Marie Colvin family files lawsuit against Syrian government

marie colvin
Marie Colvin in Homs (Photo: Paul Conroy)

The family of American journalist Marie Colvin has filed a lawsuit saying the Syrian government deliberately targeted her in the Homs bombing which killed her four years ago. Her sister Cathleen Colvin, whose children are Marie’s heirs, filed the suit through the non-profit Centre for Justice and Accountability (CJA) saying Syria had rejected a “reasonable opportunity” to arbitrate the claim. The CJA says their lawsuit is the first case seeking to hold the regime of President Bashar al-Assad responsible for  crimes.

Marie Colvin, 56, died on February 22, 2012 along with award-winning French photographer Remi Ochlik when their building was hit with, according to official Syrian sources, an “improvised explosive device filled with nails”. The Syrian government claimed the bomb was planted by “terrorists” but survivors of the attack say the building was deliberately targeted by the Syrian Army. The lawsuit called Colvin one of the great war correspondents of her generation and accuses “Syrian government agents” of responsibility for her death. She had worked for the Sunday Times for 25 years covering war zones including Sierra Leone, Chechnya, Iraq-Iran, East Timor and Sri Lanka where she lost an eye in a grenade attack.

In 2012 Colvin was reporting on the Syrian revolution which had started the year before. The Syrian Army launched a massive military operation in Homs, the country’s third largest city, laying siege to rebel-held suburbs. Despite a media blackout, Syrian citizen journalists used YouTube, Skype and Facebook to get the truth out to the world. Local poet and activist Khaled Abu Salah and others set up a media centre at a secret location on the ground floor of a three-storey house. There they produced video blogs and hosted foreign journalists including Colvin. The Assad regime accused Salah and the Media Centre of being “terrorist collaborators”. In early February 2012 the army had begun a scorched earth campaign against the Baba Amr suburb of Homs, where the studio was located, with civilians subject to artillery and sniper fire.

The world was starting to take note. Colvin and other journalists gathered at Beirut Airport where they were smuggled into Syria. Colvin had seen the Media Centre’s video footage and was determined to cover the siege. She travelled with British photographer Paul Conroy and Syrian translator Wael al-Omar. They decided against an official Syrian visa after French journalist Gilles Jacquier was killed in Homs in January, with other journalists believing he had been led into an ambush. Colvin, Conroy and al-Haems made it to Homs using back roads and a 3km-long tunnel.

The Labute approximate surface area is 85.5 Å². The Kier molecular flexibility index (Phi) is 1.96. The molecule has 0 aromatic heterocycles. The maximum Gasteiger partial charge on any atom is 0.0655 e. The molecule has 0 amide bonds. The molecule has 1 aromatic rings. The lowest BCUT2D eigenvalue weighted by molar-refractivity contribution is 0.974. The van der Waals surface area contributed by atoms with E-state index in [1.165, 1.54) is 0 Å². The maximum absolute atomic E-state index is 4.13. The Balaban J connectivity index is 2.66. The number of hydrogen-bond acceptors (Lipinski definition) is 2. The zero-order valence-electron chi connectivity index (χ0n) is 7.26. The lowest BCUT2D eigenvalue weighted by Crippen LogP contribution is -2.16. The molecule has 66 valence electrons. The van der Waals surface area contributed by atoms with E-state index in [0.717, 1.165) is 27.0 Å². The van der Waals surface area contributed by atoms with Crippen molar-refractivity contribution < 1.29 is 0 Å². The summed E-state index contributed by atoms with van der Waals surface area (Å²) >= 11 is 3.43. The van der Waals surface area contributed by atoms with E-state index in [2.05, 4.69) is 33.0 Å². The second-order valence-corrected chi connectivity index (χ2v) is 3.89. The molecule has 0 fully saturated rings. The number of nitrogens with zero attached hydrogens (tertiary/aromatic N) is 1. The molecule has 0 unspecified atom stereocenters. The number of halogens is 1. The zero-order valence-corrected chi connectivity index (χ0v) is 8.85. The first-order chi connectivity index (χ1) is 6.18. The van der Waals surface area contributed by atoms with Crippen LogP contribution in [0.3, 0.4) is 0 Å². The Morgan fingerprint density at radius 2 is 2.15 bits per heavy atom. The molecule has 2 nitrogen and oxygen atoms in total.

Colvin was there for two days as the neighbourhood took heavy shelling and then returned to the border where she filed her report for the Sunday Times. A day later (February 20) they returned to Homs where they trapped by artillery fire. Despite her vast wartime experience, she said the situation inside Homs was the worst she had experienced. Things were about to get worse. On February 21 Colvin made an audio satellite broadcast from the Media Centre which was picked up by CNN, BBC and Channel 4. “There are rockets, shells, tank shells, anti-aircraft being fired in parallel lines into the city,” Colvin said. “The Syrian Army is simply shelling a city of cold, starving civilians.” They bunked in the back room of the house with French and Spanish journalists. The regime knew Colvin and others were coming from Lebanon and tracked their movements to the media centre. The lawsuit said a decision to attack the centre with artillery fire was taken at the highest level by the war cabinet including Assad’s brother Maher al-Assad and was carried out by the military with help from a secret government death squad known as Shabiha (derived from the Arabic word for ghosts).

That night the Syrian Army at Homs was tipped off about the location of the media centre and the information was relayed back to Damascus. The information matched the location of Colvin’s intercepted broadcast signal and officials spent the rest of the night trying to work out exactly where the journalists were in the compound. The following morning Colvin was preparing to leave through the tunnels when the shriek of a rocket shook the house. Using a method called “bracketing” they launched rockets on either side of the compound, drawing closer with each round. Panicking people inside the centre decided to evacuate. As Colvin and Ochlik rushed to the front foyer a rocket slammed into the ground directly outside, killing them both. Conroy, al-Omar and French journalist Edith Bouvier were severely injured by the shrapnel and debris.

As survivors left the building they were spotted by aerial surveillance. The artillery switched target from the building to the nearby streets and aimed at survivors and emergency responders. There were no armed rebels nearby. After the attack Syrian intelligence gathered at Army offices where they were congratulated on the news Colvin and Ochlik were dead. The others escaped through the tunnel, including Edith Bouvier with a broken leg. Conroy called the situation in Homs “systematic slaughter”. Few believed the Syrian story of terrorists and Colvin’s family began the painstaking search for evidence. This week’s suit states categorically “with premeditation, Syrian officials deliberately killed Marie Colvin by launching a targeted rocket attack”. Whether anyone will ever be brought to justice in a war that has killed almost half a million, remains a moot point.

Advertisements

Pauline Hanson is back – and so is Hansonmania

edc84-hansonMuch of the talk of the federal election has been about the impact of Pauline Hanson and her return to federal parliament after a gap of 18 years.

This time she will be occupying the purple benches of the Senate rather than the Green ones of the House of Reps but she will likely bring back the same unreconstructed firebrand politics to the chamber, and to the nation, with the same undoubted national coverage.

As always her media coverage exceeds her influence, and one commentator acidly described her as a “wholly owned subsidiary of Channel Seven” (and that was not the worst he called her). The ambiguous relationship she has with media was summed up in an extraordinary outburst today where she complained of bias against her and said she would bypass traditional newspapers and TV networks in favour of citizen journalism. Citizen journalism may be the only kind left in the coming years but if paid media does disappear, Hanson’s cause too will die for lack of publicity.